The Nation: That Curious Editorial
Unable to steer clear of bias, The Nation newspaper wrote an editorial on June 16th (titled That Curious Verdict) on the court verdict delivered by Justice Jide Falola on 3rd June, 2016 in Osun State. The court had held that the Muslim female students in public primary and secondary schools in the state are free to wear hijab in their schools. The Nation editorial gives an unreliable interpretation of this landmark verdict and ceaselessly put forward wrong examples to justify the misinterpretation.
For instance, in the 4th paragraph, the editorial asks a rhetorical question: What has human right got to do with the dress code adopted by organisations? in the following paragraph, the editorial continues: We cannot pretend, as a nation, to be oblivious to developments on the global stage. Do police women wear hijabs? Do judges? Yes, police women judges are allowed to wear the hijab in many Western countries, and so are students in public and some private schools.
In the Northern part of the country, and in some states in the Western part, Muslim students are allowed to use the hijab in public schools by government directives. Nothing more than a few clicks online would have revealed this to The Nation if it took its works seriously enough. What The Nation should be doing is advocate to secure the rights of those kids that are being forced to make a choice between education and a religious observance.
Also, it is not for The Nation newspaper to state the legal position on the issue, the court reserves that right. The newspaper remarkably erred in surmising that religious mandated dress code has got no connection with human right. It is in fact such lazy and reductionist thinking that makes the issue in Osun State seem complicated. In the abstract of a paper titled "Moslem Women, Religion And The Hijab: A Human Rights Perspective" in the East African Journal of Peace and Human Rights (Vol. 14 (1) 2008: pp. 148), M Ssenyonjo, Professor of International Law and Human Rights at Brunel University, London focuses on the status of the hijab in Islam and selected recent cases concerning the wearing of the Islamic dress in schools: "On the basis of these, two conclusions are made. Firstly, to prevent a person from making a choice to wear religious clothing (like the hijab) in public or private schools or institutions, in the absence of justification compatible with human rights law, may impair the individual's freedom to have or adopt a religion. Secondly, the general exclusion of women from schools or work on account of the Islamic dress might lead to further discrimination against girls and women in education and employment. A human rights perspective to the Islamic dress should involve as a starting point respecting choices of individual Muslim women to wear or not to wear the hijab." The editors at The Nation will do themselves some good by obtaining and digesting this important scholastic work.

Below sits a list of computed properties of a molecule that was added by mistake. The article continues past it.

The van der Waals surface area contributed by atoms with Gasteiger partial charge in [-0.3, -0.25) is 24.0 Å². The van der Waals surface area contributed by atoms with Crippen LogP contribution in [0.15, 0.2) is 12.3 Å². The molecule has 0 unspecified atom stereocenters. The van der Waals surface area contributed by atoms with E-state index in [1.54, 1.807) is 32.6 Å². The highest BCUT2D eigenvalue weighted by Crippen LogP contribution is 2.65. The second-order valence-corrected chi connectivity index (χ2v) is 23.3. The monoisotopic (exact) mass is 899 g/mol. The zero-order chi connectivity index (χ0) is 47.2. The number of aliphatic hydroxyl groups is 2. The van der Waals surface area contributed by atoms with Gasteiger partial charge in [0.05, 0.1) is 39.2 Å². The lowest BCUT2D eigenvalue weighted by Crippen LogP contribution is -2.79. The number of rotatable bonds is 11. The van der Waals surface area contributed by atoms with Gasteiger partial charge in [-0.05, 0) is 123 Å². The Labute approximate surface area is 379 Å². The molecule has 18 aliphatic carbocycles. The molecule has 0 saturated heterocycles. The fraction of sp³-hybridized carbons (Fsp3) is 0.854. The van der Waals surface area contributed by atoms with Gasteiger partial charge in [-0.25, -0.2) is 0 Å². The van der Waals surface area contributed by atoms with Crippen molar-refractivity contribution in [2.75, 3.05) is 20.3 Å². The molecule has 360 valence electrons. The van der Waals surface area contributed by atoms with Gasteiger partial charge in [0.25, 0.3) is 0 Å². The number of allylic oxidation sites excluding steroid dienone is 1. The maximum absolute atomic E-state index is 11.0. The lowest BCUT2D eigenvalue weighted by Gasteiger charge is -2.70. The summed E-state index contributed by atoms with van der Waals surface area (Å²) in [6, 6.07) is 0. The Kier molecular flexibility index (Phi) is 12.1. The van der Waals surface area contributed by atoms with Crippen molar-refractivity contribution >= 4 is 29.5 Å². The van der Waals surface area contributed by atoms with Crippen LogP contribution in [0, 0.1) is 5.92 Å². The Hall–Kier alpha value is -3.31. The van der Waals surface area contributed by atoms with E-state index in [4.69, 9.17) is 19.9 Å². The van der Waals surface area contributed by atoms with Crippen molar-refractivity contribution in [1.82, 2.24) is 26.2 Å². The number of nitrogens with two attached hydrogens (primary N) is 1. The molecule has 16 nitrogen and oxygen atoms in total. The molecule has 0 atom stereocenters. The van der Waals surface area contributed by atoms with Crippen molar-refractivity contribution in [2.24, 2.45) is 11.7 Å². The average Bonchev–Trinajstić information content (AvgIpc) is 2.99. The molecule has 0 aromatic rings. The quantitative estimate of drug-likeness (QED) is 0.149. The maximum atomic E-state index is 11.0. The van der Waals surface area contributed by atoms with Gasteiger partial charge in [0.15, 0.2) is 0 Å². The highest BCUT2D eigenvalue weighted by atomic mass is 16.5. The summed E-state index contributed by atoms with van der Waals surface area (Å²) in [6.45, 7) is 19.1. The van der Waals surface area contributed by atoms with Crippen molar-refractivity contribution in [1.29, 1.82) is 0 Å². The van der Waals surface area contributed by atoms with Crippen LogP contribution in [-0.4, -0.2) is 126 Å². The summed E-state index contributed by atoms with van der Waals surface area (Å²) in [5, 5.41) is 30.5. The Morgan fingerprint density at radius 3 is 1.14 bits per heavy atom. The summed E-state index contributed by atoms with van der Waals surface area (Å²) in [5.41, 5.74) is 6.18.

The Nation further editorializes that "Where the Christians decide to adopt passive resistance, it should be seen as their right". Obviously, The Nation newspaper is calling to chaos where simple appeal by the unsuccessful party would be appropriate. Aside to being a disservice to a democratic nation, this subtle encouragement by this newspaper and depiction as a media gunslinger for Osun CAN should put The Nation to shaem. It clearly shows that their words are not only he same to those by Osun State CAN, also their sentiments remain the same.
Although The Nation newspaper will claim it has not broken any rule pertaining to journalism ethics, surely it cannot deny that this editorial is an example of the lowest standards in the practice of journalism. The Nation newspaper must pledge to minimize the number of errors it makes and to correct those that occur. Its editorial on this occasion is bizarre and its judgment is manifestly wrong. Accuracy and candor are crucial in the business of informing the public.
Finally, the unfortunate references to Justice Jide Falola and the criticism of the legal basis on which he passed his verdict have merely been substituting facile caricature for rigorous analysis. This editorial and other comments like it over-simplifying the substantive issues surrounding the hijab crisis in Osun State and the historical background to it (and CAN's infantile reactions) stand in poor contrast with other excellent news coverage of the issue and public comments. That The Nation newspaper seems only too willing to misreport events, or not report them at all, and to stick to CAN's propaganda line adopting its very definition of the situation and its language of deceit shows clearly that for the newspaper, if knowledge was the mark of good journalism, it remains completely unmarked.
The editorial must therefore be read allowing for artistic licence.
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